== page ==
Using the template that comes with the sinks we marked and cut the holes with a jigsaw.

For the countertop itself, we chose to do a concrete. We decided to use the Henry FeatherFinish with Ardex technology.


This product is spread on using putty knives. I was at first a little apprehensive about trying this. Looking at many different tutorials using this product, I believed it would give me the look that I wanted and best of all it was CHEAP.


I really didn’t want to spend a lot of money on the countertop. Eventually, I do plan to do a major renovation on this bathroom and move fixtures around so that I can have a free standing bathtub.


After reading and watching tutorials using this product I thought it was going to be more difficult and messy than it was.


Luckily, I was doing a bathroom countertop that was a little longer than 6 feet. So, not a huge project like a kitchen.

I quickly found out that it was fun, like frosting a cake! You simply spread on a thin layer of the concrete mixture, let dry and sand. Repeat until you have 3 layers of the product. Then, do a final sanding to get it smooth.


There will be a full tutorial of this countertop project next week if you are interested in giving this technique a try.

The countertops turned out amazing!

It cost me a little less that $20 for the Henry FeatherFinish with Ardex technology product and $30 for the sealer. Much less that the $100 budgeted.

Step 5: Update the Lighting

We replaced the large existing light fixture with 2 modern black and antique brass light fixtures. I was thrilled to find them at Build.com for less than $70 a piece.

Step 6: Update the Flooring

The last area that needed addressing was the flooring. To say that I hated the flooring in this bathroom is an understatement.


We began by using a white grout pen to cover up the green grout and make it a fresh white. We used 2 markers (it took 2 coats to cover up that green grout!) 


Since the existing tile was remaining, we needed to cover it up. I considered painting and stenciling on a fun pattern. However, that seemed like a lot of work. Then, when I priced out primer and 2 colors of paint and a floor sealer, I figured I would be spending almost $200.

I had heard about these vinyl decals and I was intrigued that I could change the entire look of the tile. I found that my tiles were not a standard size. They were 12 3/4″. With a little more research, I discovered SnazzyDecals on Etsy. They were able to print and deliver custom tile decals quickly and they were affordable. We had our vinyl decals in just a week after they were ordered, great customer service as well.


We covered about 70 sq. ft for around $200.


To install, simply peel the backing down about 1″ and crease.

Align the tile decal with the edge of the tile and grout then press down. Before removing all of the backing, make sure the decal is covering the entire tile.


Then place a straight edge on the top of the decal and slide along as the backing is pulled off.


We will have a complete tutorial and video on installing the flooring next week. Be sure to look for it!


By the way, these SnazzyDecals can be used on walls, backsplash, even in the shower. We are planning on installing them later in the shower to cover my mauve and green tile.

What are your favorite elements of this inexpensive master bathroom makeover? Are there elements you would like to try in your own home?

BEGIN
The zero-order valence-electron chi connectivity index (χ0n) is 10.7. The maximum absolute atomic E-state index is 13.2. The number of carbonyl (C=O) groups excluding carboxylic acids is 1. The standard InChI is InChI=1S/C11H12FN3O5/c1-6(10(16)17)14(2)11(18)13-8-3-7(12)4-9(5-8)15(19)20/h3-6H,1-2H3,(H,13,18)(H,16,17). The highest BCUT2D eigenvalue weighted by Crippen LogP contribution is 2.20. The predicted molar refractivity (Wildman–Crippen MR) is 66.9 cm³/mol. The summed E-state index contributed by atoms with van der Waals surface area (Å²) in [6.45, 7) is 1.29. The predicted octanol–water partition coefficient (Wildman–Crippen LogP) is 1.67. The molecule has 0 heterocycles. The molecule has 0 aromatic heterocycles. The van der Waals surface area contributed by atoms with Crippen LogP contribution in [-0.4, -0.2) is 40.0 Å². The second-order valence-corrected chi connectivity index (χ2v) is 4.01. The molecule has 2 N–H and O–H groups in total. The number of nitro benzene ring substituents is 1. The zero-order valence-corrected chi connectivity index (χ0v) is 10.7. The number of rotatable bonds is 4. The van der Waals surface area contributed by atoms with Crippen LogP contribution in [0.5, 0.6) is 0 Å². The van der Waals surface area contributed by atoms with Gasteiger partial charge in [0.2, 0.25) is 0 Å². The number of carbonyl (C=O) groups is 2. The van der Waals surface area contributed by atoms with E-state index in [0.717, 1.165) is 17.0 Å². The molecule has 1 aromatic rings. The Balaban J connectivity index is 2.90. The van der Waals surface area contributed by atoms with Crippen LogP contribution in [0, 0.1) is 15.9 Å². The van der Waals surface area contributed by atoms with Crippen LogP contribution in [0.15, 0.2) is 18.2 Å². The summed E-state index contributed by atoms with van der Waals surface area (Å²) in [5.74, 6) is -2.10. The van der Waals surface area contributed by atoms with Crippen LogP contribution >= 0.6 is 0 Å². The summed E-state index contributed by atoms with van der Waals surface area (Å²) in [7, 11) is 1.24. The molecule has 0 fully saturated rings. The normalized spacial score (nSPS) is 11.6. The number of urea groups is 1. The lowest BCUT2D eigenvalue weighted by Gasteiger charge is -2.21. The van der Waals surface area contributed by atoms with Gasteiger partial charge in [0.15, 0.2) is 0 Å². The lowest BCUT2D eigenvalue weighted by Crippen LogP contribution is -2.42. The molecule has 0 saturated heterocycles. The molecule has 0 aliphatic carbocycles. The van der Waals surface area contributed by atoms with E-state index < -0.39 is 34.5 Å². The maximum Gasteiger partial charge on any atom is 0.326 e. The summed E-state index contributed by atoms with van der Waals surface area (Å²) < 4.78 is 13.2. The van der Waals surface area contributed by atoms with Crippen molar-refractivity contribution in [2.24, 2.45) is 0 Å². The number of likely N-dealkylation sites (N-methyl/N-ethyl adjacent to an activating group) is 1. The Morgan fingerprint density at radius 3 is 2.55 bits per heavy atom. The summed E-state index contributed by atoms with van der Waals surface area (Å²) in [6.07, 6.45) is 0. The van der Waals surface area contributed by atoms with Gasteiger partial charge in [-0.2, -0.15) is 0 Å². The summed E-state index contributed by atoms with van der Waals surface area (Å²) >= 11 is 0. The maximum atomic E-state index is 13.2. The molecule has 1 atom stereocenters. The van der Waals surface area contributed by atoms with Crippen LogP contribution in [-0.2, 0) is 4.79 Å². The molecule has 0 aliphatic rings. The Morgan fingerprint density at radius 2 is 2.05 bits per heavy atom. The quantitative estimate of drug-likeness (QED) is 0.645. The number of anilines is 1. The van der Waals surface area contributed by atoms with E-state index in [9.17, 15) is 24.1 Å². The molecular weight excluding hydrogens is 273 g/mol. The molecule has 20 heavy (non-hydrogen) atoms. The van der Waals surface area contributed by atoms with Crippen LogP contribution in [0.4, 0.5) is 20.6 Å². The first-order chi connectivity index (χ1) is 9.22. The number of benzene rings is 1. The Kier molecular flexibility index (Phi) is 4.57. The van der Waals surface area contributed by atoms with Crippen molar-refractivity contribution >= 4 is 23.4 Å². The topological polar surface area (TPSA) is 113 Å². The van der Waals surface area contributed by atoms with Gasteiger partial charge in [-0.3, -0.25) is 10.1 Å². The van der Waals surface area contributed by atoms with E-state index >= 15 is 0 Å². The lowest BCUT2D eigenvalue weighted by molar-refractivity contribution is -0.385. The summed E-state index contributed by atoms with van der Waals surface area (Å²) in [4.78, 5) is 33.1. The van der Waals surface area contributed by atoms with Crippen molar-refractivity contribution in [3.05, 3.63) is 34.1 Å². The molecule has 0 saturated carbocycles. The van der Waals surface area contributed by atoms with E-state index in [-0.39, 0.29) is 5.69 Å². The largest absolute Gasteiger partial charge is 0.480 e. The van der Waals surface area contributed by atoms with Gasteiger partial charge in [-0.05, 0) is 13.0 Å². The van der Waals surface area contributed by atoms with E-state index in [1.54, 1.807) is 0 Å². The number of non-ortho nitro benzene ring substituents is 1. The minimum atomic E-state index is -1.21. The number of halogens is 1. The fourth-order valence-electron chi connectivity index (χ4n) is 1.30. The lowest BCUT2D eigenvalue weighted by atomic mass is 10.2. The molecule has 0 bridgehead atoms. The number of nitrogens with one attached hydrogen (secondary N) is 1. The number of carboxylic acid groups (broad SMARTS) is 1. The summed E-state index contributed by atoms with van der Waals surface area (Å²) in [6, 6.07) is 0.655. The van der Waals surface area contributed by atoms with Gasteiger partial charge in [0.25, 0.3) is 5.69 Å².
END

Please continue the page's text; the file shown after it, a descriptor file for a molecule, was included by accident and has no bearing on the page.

Do you have any budget saving ideas you would like to share with us? We would love to hear from you!


To see more step by step tutorials for other projects in the inexpensive bathroom makeover click here.

Thanks for stopping by! We hope you’ve been inspired to recreate your own master bathroom retreat.


For more decorating ideas on a budget please go to our website.


As always here at Sunny Side Design, we hope to bring your home to the sunny side of the street.

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Have a question about this project?

3 of 11 questions
  • Maria Cabral
    on Mar 19, 2020

    Where did you get mirrors?

    • Sunny Side Design
      on Mar 19, 2020

      We found them at Hobby Lobby. They are no longer available on line. But we found them recently in our local store. They are on the spring collection.

  • Joyce
    on Mar 23, 2020

    Would you recommend using the concrete on a kitchen countertop?

    • Sunny Side Design
      on Mar 24, 2020

      I have not done it in a kitchen. There are plenty of people who have tried it and loved it. And others who have not. You will definitely want to seal it with a good food grade sealer if you try it. It is inexpensive and I love the look but kitchens get much more use than a bathroom.

  • Wanda Mobley
    on Mar 23, 2020

    Everything looks great!!!Will you come to my house and do this??

Join the conversation

4 of 87 comments
  • Gretchen
    5 days ago

    Does the concrete counter top finish have a protective top coat? Any concerns for for water/liquid stains? Great idea!

    • Sunny Side Design
      5 days ago

      Gretchen, I applied the 511 impregnate sealer. So far the water beads up when it gets wet. If I have any concerns down the road I may add a topcoat. I read that concrete needs to breath so that’s why I didn’t topcoat

  • Jan Moore
    3 hours ago

    Would love to redo ours but we have very big space issues, like the shower, toilet and small vanity part is so small I can touch both walls at the same time. The only way to do it would be to gut the whole area and it's not in the budget right now. Thanks for the ideas!

    • Sunny Side Design
      13 minutes ago

      I understand Jan. I kept putting our update off because I was waiting to gut the space and start fresh. However, I am enjoy the bathroom so much with just a little pattern and color. Even a little paint to brighten up the room can make it feel so much better. Let us know if you make any changes, we would love to see the progress.